EDCTP Alumni Network

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Call Career Development Fellowship (CDF)
Programme EDCTP2
Start Date 2018-06-01
End Date 2020-11-30
Project Code TMA2016CDF1548
Status Active

Title

Conditional economic incentives and motivational interviewing to improve adolescents’ retention and adherence to antiretroviral therapy in south-east Nigeria: a cluster randomised trial (ARA - Adolescents’ Retention and Adherence Trial)

Host Organisation

Institution Country
Nigeria

Current Organisation

Nnamdi Azikiwe University

Current Job Title

Senior Lecturer

Education

Institution Degree Year
University of Nigeria Nsukka, Nigeria PhD 2012-02-01
University of Nigeria Nsukka, Nigeria MSc 2008-10-01
University of Nigeria Nsukka, Nigeria BPharm 2004-04-01

Areas Of Specialisation

Human Immuno-deficiency Virus (HIV) Malaria

Grants

Grant Code:
Source of funding:
Amount:
33333
Role:
Principal Investigator
Start Date:
2021-01-01
End Date:
2022-01-01

Publications

Authors:
Ekwunife , OI
Anetoh , Mu
Kalu , SO
Ele , PU
Eleje , GU
Date:
2018-12-29
Journal:
Trials
Content:

BACKGROUND:

Adolescent HIV patients face enormous difficulty in accessing HIV care services. Given their vulnerability to risk-taking behaviour, this group also have worse treatment outcomes compared to other age groups. Poor treatment outcomes will impact negatively on HIV/AIDS management and control particularly in sub-Saharan Africa (SSA) as more than eight out of ten of the world's HIV-infected adolescents live in this region of the world. Limited evidence exists on the effectiveness of service delivery interventions to support adolescents' retention on antiretroviral therapy (ART) and adherence to ART. This trial is designed to evaluate the impact of conditional economic incentive and motivational interviewing on adolescents' retention in HIV care and adherence to ART in Anambra State, Southeast Nigeria.

METHODS/DESIGN:

The study will be a cluster randomised controlled trial that will be conducted in selected HIV treatment hospitals in Anambra State, Nigeria. Based on sample size calculation, 12 HIV treatment hospitals from Anambra will be selected for the study. Six HIV treatment hospitals each will be randomised to either the intervention or the control arm. A structured adherence support scheme termed the 'Incentive Scheme' will be applied to the intervention arm while the control arm will receive routine HIV care (usual care). Additionally, patients in the intervention arm will receive motivational interviewing at baseline and following initiation of antiretroviral therapy (ART), they will receive a gift voucher of US$5.6 when HIV viral load (VL) is < 20 copies/mL at 12 weeks, a gift voucher of US$2.8 if the VL remains suppressed for the next 3 months, and the next 6 months, and finally a gift voucher of US$5.6 if the VL remains < 20 copies/mL at 1 year. All gift vouchers will be conditional not only on VL results but attending the motivational interviews. The primary outcome for the trial will be the difference between groups in the proportion with HIV VL suppression (≤ 20 copies/mL) by 12 months and then 24 months after withdrawal of incentive.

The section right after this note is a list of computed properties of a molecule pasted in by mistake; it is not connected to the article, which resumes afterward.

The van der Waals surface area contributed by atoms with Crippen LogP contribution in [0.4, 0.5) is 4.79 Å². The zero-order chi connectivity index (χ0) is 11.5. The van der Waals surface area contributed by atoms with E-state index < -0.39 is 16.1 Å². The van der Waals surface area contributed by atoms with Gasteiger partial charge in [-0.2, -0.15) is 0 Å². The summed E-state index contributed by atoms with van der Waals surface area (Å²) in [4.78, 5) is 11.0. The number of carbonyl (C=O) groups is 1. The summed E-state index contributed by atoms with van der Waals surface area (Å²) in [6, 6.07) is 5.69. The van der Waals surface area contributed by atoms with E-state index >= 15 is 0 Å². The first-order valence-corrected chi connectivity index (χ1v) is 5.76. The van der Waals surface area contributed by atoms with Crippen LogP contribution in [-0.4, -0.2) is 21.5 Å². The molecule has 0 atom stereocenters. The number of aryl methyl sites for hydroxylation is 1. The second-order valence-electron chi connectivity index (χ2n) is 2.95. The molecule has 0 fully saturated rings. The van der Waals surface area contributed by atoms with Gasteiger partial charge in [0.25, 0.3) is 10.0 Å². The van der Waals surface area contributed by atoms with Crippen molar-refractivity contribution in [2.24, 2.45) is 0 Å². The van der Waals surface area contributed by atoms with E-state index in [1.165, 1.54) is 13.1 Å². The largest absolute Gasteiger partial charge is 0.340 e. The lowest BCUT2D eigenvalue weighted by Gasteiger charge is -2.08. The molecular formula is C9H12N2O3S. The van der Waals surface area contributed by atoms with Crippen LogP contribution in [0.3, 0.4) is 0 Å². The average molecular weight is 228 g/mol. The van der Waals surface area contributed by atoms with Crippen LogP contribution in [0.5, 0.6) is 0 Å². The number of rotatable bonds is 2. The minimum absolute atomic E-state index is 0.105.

DISCUSSION:

The findings of this proposed trial will provide evidence on the feasibility of applying conditional economic incentives combined with motivational interviewing to improve retention and adherence to antiretroviral therapy of adolescents living with HIV in Nigeria and possibly in other sub-Saharan African countries.

TRIAL REGISTRATION:

Registered in the Pan African Clinical Trials Registry, ID: PACTR201806003040425 . Registered on 2 February 2018.

Identifiers:
Authors:
Eleje , GU
Date:
2021-07-11
Journal:
BMC Health Services Research
Content:

Background

In sub-Saharan Africa, there is increasing mortality and morbidity of adolescents due to poor linkage, retention in HIV care and adherence to antiretroviral therapy (ART). This is a result of limited adolescent-centred service delivery interventions. This cost-effectiveness and feasibility study were piggybacked on a cluster-randomized trial that assessed the impact of an adolescent-centred service delivery intervention. The service delivery intervention examined the impact of an incentive scheme consisting of conditional economic incentives and motivational interviewing on the health outcomes of adolescents living with HIV in Nigeria.

Method

A cost-effectiveness analysis from the healthcare provider’s perspective was performed to assess the cost per additional patient achieving undetected viral load through the proposed intervention. The cost-effectiveness of the incentive scheme over routine care was estimated using the incremental cost-effectiveness ratio (ICER), expressed as cost/patient who achieved an undetectable viral load. We performed a univariate sensitivity analysis to examine the effect of key parameters on the ICER. An in-depth interview was conducted on the healthcare personnel in the intervention arm to explore the feasibility of implementing the service delivery intervention in HIV treatment hospitals in Nigeria.

Result

The ICER of the Incentive Scheme intervention compared to routine care was US$1419 per additional patient with undetectable viral load. Going by the cost-effectiveness threshold of US$1137 per quality-adjusted life-years suggested by Woods et al., 2016, the intervention was not cost-effective. The sensitivity test showed that the intervention will be cost-effective if the frequency of CD4 count and viral load tests are reduced from quarterly to triannually. Healthcare professionals reported that patients’ acceptance of the intervention was very high.